By Welatantrige Chandana Boteju
Saraswati is like that mythical river by the same name, flowing calmly and unhurriedly while nourishing the mind of the devout with its serenity, profundity and peaceful pulchritude.
The divine inspiration which rouses man to commit a particular creative work has Saraswati as its residing deity. It is at her behest that we act. This quality of Saraswati’s is averred through a variety of mythological allusions. Ramayana has abundant references to her as Sharada. When Hanuman’s death was pronounced by Ravana after he was captured and produced before the king of Lanka, on Vibhishana’s suggestion the death sentence was reduced to just setting fire to his tail. The advice was that this way Ravana would be saved from committing the heinous deed of causing the death of a messenger. At that very moment Hanuman apparently thought to himself ‘now I feel the goddess Sharada has come to my rescue through Vibhishana’s words’.
According to professor Sivathambi, belonging to the Tamil Shaivaite tradition popular in Sri Lanka, she is the Shakthi of Brahma, the creator. As the diya is nothing with out the oil that feeds the light and the cotton that holds or preserves it till the oil last, Brahma is sterile without his shakthi, who is personified as Saraswati. An apt term that defines what is necessary for creation: knowledge.
So, she’s the goddess of wisdom for it is through our wisdom that we realise the need of performing any action or conveying our decision through speech. In Tamil, she’s called interestingly as Namahal, ‘she’ of the tongue, the speech. She’s also called Kalaimahal, she of the arts.
Sakalakalavalli Maalai, a Tamil book of 16th century first mentions her as a separate deity. There is no mention of her to be found in Sangam or post-Sangam literature, definitely no mention of her in Chola period.
In the particular case of Sri Lanka there is no separate worship to be found. Saraswati puja is performed under the general framework of ‘Navaratri’, as practiced by Hindus of the island. Still, worshipping a 'mother goddess’ has been an ancient practice in the island. For the island is famous for her pre-Mahavansam female ruler who was subsequently elevated in to veneration among indigenous community.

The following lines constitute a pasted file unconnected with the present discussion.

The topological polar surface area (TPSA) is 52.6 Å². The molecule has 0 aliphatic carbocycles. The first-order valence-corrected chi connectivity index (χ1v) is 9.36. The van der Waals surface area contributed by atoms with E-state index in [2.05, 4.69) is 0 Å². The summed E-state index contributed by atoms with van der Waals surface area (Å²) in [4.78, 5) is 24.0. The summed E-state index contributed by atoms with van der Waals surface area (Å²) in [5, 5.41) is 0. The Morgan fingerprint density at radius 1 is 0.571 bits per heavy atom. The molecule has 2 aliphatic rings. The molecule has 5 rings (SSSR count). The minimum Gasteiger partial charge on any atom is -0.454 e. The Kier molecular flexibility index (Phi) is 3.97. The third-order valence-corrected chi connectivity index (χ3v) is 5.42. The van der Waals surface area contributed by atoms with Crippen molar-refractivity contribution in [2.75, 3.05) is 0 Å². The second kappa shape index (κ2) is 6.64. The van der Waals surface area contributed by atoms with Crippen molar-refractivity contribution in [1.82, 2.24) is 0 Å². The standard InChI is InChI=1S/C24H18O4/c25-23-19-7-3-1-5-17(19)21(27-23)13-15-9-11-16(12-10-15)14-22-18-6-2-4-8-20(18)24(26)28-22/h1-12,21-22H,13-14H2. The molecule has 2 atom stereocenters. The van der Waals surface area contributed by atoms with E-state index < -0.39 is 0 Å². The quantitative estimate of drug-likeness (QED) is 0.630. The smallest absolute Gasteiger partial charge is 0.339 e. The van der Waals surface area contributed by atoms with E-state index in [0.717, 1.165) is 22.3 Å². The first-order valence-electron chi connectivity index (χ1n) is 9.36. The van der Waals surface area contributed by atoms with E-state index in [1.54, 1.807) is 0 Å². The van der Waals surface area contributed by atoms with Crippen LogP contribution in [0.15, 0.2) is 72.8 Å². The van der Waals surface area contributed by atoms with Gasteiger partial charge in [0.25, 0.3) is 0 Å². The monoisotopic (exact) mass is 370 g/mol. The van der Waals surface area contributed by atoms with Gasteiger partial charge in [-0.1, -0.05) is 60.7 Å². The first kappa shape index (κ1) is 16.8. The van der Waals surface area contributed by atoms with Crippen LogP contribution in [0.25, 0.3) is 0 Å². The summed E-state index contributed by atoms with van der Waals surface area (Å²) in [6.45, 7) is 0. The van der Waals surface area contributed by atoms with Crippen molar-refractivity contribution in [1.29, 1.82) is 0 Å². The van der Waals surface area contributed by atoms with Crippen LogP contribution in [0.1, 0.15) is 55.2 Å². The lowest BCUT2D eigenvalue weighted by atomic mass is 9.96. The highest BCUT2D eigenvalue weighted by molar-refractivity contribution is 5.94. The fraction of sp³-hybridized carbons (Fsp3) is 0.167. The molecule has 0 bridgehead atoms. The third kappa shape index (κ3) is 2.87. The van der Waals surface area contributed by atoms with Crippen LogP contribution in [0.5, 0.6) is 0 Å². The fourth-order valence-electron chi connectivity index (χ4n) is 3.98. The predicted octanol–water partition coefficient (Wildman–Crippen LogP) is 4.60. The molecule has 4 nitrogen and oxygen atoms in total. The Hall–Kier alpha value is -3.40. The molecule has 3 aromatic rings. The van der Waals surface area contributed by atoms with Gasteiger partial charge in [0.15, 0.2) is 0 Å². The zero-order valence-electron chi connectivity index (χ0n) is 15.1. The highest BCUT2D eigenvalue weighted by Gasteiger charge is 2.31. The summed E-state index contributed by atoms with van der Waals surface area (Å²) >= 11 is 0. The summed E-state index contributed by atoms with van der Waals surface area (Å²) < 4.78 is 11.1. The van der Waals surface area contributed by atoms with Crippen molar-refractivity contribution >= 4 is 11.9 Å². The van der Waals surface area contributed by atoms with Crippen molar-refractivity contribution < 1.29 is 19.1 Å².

So to come back to the familiar question, who is Saraswati, as understood by the people of the island, the definition varies according to which sect you follow or from which part of the island you come from. There have been attempts to standardize her worship among all the different communities. All of them agree that Goddess Saraswati represents Knowledge and Performing arts.
Among the majority of Buddhists in Lanka the worship of Saraswati is generally popular among artists as well, as she is invoked during the initiation of a child to learning. Even in their respective Budukutiya, a place were the image of Buddha is kept and worshipped, one can generally find a statue of her placed next to him though this is never the case in a Tamil household.
The general custom is to worship Saraswatidevi, as the Sinhalese would call her before starting anything that is to do with performing arts. There are many famous songs and paeans sung in her praise even in Sinhala language. During the last five hundred years when Christian tradition started taking root in the coastal belt of the island, the converted communities were told to substitute the slokas written in Sinhala in praise of Saraswatidevi with paeans written in praise of Virgin Mary. This substitution was also extended to other personifications of mother goddess found in the Island.
Modern day Hindu temples have a small shrine for Goddess Saraswati also like the famous Bhadra Kali Amman Kovil in Mutwal, Some Sinhala Buddhist temples, have separate shrines for deities like Vishnu, Ganesha and Lakshmi, but do not have a separate shrine dedicated to Goddess Saraswati.
Famous astrologer Wijyasiri Vidyarathna, when asked for an explanation about this peculiarity, aptly remarked the utter nullity of having a separate place for her worship as her abode is ones mind and thought always, all the time!
(This article was first submitted to Heritage Trust, Bangalore)